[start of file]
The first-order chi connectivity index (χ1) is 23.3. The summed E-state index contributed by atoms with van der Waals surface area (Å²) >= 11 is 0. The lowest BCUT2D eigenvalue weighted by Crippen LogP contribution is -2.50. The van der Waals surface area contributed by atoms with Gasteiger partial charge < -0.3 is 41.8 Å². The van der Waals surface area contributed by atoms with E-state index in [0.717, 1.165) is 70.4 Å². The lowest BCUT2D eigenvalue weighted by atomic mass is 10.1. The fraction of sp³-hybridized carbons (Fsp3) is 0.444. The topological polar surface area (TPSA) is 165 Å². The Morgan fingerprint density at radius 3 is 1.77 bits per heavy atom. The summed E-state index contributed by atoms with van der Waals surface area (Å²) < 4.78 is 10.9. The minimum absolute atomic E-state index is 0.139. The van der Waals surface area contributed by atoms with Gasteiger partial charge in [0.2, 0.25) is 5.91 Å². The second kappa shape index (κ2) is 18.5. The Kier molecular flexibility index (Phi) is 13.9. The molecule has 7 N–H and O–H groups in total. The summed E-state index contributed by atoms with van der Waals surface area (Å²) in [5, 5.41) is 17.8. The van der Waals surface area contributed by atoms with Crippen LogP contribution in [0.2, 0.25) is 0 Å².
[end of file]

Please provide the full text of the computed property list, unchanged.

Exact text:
The first-order chi connectivity index (χ1) is 23.3. The summed E-state index contributed by atoms with van der Waals surface area (Å²) >= 11 is 0. The lowest BCUT2D eigenvalue weighted by Crippen LogP contribution is -2.50. The van der Waals surface area contributed by atoms with Gasteiger partial charge < -0.3 is 41.8 Å². The van der Waals surface area contributed by atoms with E-state index in [0.717, 1.165) is 70.4 Å². The lowest BCUT2D eigenvalue weighted by atomic mass is 10.1. The fraction of sp³-hybridized carbons (Fsp3) is 0.444. The topological polar surface area (TPSA) is 165 Å². The Morgan fingerprint density at radius 3 is 1.77 bits per heavy atom. The summed E-state index contributed by atoms with van der Waals surface area (Å²) < 4.78 is 10.9. The minimum absolute atomic E-state index is 0.139. The van der Waals surface area contributed by atoms with Gasteiger partial charge in [0.2, 0.25) is 5.91 Å². The second kappa shape index (κ2) is 18.5. The Kier molecular flexibility index (Phi) is 13.9. The molecule has 7 N–H and O–H groups in total. The summed E-state index contributed by atoms with van der Waals surface area (Å²) in [5, 5.41) is 17.8. The van der Waals surface area contributed by atoms with Crippen LogP contribution in [0.2, 0.25) is 0 Å².